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Todd Haynes heads back to the 20th century with 'Carol'

Director Todd Haynes explores more forbidden 1950s love with "Carol."

Filmmaker Todd Haynes has a knack for exploring romance society frowns upon in films like "Far From Heaven" and "Velvet Goldmine." His latest, the sumptuous "Carol," chronicles the doomed love affair between a well-heeled housewife (Cate Blanchett) and a shop girl and aspiring photographer (Rooney Mara).

Drawing a line between this film and "Far From Heaven" and even "Velvet Goldmine," I was curious about your attraction to stories about sexuality in specific 20th century time periods.
It's definitely marked by all three of those movies in different ways. Maybe with the exception of "Velvet Goldmine" that was never the first driving or motivating intention or curiosity. For "Far From Heaven," it was very much how a woman would have to shoulder the burden of the family while a sort of unimaginable or scandalous kind of event would happen. She'd be in the curious position of having to hide to protect the family from that. And in the case of "Carol," it was really something just even more primary to gay love that was just about love. I just think it was such a beautiful novel about the delirium of falling in love and how much it casts you out of the world and into this tunnel of the unknown and of a state of reading every sign and symbol for what it portends to your fate, you know? And in a way, it doesn't matter what the sex — yours or the person you're falling in love with. It's just that crazy experience. And it's almost like once that person accepts your love and returns it — which happens in "Carol" for Therese — then all of a sudden you feel like the two women are like, "OK! We're going to take on the world now. The first problem has been answered — my love has been returned — and now I can stand up and be counted for whatever kind of love it is." But the first question is, "Do they love me back?" Whereas with "Velvet Goldmine," it was so much about this unbelievable accident of popular culture that made androgyny, bisexuality, this whole other language of offered up identities for young people to get into. All of a sudden it was like, what happened? The whole world exploded, and it's on the airwaves — especially if you're in England. So in that case it really was the gay component, the queer component, right up front.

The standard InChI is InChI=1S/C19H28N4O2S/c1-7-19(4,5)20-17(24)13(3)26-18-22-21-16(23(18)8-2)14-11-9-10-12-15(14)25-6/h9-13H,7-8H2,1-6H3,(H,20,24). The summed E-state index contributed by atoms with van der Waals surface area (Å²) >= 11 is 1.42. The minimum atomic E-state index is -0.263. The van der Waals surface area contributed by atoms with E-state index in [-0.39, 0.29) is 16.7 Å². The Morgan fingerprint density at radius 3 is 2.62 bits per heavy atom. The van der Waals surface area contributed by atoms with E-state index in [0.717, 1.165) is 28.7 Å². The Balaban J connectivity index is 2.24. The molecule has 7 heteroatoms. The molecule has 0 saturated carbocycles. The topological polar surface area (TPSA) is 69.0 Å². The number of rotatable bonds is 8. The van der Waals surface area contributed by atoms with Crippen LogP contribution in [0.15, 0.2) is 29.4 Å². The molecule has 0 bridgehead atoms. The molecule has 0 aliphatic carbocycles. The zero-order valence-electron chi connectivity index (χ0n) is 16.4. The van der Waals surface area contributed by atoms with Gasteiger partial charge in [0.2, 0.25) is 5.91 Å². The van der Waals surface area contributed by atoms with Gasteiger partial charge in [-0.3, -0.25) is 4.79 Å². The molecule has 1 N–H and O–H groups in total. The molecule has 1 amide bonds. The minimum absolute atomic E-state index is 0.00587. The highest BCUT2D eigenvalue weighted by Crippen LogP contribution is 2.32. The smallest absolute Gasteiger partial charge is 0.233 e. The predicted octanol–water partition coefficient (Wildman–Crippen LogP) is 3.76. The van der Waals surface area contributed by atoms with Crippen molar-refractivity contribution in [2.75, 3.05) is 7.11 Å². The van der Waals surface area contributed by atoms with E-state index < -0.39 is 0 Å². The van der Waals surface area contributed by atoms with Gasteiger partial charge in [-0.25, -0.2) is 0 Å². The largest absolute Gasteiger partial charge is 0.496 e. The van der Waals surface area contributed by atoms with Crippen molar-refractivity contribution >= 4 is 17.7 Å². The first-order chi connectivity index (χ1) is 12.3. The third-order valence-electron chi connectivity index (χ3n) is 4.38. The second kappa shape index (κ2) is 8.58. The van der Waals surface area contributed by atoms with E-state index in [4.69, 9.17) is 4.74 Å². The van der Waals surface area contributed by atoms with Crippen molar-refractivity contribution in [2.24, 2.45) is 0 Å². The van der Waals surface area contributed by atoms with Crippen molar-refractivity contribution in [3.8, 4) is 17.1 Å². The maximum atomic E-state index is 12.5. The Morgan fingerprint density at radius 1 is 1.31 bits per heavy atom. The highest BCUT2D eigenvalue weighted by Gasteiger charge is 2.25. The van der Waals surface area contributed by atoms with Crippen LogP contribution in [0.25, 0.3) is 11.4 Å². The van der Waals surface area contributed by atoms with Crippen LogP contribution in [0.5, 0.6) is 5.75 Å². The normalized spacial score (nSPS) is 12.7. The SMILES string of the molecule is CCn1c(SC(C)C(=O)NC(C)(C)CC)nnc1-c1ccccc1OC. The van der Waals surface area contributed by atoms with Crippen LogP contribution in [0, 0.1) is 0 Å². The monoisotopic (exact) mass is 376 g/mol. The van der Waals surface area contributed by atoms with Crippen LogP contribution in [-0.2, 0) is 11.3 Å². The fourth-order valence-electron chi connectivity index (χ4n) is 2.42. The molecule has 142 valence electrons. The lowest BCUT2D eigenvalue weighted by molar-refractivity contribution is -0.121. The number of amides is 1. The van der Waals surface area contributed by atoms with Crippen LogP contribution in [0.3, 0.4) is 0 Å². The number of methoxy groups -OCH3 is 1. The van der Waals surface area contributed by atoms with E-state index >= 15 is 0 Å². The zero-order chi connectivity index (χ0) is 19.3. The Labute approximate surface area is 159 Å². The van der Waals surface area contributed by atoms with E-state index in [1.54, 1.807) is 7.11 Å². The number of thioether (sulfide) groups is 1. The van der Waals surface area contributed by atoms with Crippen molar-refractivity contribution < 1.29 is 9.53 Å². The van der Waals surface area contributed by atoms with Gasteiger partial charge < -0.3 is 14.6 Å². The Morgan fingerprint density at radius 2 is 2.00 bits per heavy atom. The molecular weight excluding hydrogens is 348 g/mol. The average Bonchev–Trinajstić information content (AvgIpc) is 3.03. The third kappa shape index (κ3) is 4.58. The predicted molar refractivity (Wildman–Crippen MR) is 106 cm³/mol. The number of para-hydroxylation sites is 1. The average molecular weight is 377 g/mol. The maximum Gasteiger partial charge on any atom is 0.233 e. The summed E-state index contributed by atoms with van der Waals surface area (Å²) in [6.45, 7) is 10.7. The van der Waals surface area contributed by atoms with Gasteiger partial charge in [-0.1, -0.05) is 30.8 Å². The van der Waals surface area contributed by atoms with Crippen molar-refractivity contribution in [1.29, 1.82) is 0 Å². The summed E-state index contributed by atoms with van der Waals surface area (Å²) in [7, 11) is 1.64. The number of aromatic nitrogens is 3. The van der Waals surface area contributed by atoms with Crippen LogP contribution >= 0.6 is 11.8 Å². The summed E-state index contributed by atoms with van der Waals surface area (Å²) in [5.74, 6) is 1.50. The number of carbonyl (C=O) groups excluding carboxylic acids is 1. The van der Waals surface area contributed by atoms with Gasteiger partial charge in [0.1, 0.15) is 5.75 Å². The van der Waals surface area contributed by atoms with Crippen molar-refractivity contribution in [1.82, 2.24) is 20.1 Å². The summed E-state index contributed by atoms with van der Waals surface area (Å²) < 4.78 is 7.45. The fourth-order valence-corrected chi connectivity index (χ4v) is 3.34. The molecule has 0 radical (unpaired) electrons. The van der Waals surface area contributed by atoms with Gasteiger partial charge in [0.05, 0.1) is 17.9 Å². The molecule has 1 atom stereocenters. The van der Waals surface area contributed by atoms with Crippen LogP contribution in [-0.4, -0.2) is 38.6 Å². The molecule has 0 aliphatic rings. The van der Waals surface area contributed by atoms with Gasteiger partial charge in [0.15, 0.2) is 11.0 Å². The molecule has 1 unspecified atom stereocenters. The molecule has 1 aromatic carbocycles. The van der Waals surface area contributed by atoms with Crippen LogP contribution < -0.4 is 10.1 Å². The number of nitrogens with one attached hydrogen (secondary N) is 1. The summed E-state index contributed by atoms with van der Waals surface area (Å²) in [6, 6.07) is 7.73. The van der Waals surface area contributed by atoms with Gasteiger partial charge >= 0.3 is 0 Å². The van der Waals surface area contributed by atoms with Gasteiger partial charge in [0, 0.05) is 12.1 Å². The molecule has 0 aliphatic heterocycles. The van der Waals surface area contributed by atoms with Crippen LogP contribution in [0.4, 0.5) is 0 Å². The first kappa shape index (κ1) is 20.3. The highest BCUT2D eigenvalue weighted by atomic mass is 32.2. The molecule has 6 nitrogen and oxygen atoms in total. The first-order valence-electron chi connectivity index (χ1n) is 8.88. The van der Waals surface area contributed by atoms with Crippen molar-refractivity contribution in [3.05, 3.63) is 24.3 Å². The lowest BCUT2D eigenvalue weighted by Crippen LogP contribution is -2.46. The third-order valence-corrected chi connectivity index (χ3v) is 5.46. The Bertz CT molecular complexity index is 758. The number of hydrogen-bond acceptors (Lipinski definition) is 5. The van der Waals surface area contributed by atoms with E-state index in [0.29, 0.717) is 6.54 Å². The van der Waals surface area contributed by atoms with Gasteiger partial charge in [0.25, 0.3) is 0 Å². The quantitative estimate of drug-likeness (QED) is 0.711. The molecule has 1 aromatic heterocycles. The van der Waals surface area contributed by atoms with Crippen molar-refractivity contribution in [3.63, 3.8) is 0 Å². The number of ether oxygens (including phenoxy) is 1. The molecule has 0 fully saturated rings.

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I would even draw a line between the lesbian relationship in "Carol" and the interracial relationship in "Far From Heaven."
Oh yeah, yes, exactly. I remember after doing "Velvet Goldmine" being utterly exhausted and telling myself, "All right, next movie you don't have to take on the entire universe." And then of course I do race, sexuality and gender in one little tight knot set in Hartford, Connecticut. It was definitely a lot of big themes all rolled up into one.

What is it for you about the 1950s that you keep coming back to?